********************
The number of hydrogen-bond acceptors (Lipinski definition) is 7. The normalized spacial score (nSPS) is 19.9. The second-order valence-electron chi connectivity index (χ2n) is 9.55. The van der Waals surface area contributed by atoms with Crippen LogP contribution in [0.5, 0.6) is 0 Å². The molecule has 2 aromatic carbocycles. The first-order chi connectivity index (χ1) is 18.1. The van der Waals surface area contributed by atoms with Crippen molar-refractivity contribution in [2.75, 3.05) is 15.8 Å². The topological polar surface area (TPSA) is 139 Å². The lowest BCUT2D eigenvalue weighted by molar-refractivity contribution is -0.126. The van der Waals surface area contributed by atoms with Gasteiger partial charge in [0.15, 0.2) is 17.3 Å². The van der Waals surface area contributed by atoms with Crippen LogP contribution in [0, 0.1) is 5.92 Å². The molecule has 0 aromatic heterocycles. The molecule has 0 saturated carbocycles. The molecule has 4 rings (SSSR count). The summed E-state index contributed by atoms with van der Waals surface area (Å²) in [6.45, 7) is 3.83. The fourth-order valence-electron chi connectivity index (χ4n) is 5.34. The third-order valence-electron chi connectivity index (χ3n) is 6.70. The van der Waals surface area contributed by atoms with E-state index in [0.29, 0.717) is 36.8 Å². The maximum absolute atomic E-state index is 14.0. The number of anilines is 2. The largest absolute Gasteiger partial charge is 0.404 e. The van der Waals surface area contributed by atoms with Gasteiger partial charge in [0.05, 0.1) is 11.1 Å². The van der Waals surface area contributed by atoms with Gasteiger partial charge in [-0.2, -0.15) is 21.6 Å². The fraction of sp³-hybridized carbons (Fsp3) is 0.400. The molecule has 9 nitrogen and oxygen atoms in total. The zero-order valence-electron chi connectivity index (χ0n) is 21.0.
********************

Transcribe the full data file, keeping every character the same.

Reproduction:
The number of hydrogen-bond acceptors (Lipinski definition) is 7. The normalized spacial score (nSPS) is 19.9. The second-order valence-electron chi connectivity index (χ2n) is 9.55. The van der Waals surface area contributed by atoms with Crippen LogP contribution in [0.5, 0.6) is 0 Å². The molecule has 2 aromatic carbocycles. The first-order chi connectivity index (χ1) is 18.1. The van der Waals surface area contributed by atoms with Crippen molar-refractivity contribution in [2.75, 3.05) is 15.8 Å². The topological polar surface area (TPSA) is 139 Å². The lowest BCUT2D eigenvalue weighted by molar-refractivity contribution is -0.126. The van der Waals surface area contributed by atoms with Gasteiger partial charge in [0.15, 0.2) is 17.3 Å². The van der Waals surface area contributed by atoms with Crippen LogP contribution in [0, 0.1) is 5.92 Å². The molecule has 0 aromatic heterocycles. The molecule has 0 saturated carbocycles. The molecule has 4 rings (SSSR count). The summed E-state index contributed by atoms with van der Waals surface area (Å²) in [6.45, 7) is 3.83. The fourth-order valence-electron chi connectivity index (χ4n) is 5.34. The third-order valence-electron chi connectivity index (χ3n) is 6.70. The van der Waals surface area contributed by atoms with E-state index in [0.29, 0.717) is 36.8 Å². The maximum absolute atomic E-state index is 14.0. The number of anilines is 2. The largest absolute Gasteiger partial charge is 0.404 e. The van der Waals surface area contributed by atoms with Gasteiger partial charge in [0.05, 0.1) is 11.1 Å². The van der Waals surface area contributed by atoms with Gasteiger partial charge in [-0.2, -0.15) is 21.6 Å². The fraction of sp³-hybridized carbons (Fsp3) is 0.400. The molecule has 9 nitrogen and oxygen atoms in total. The zero-order valence-electron chi connectivity index (χ0n) is 21.0.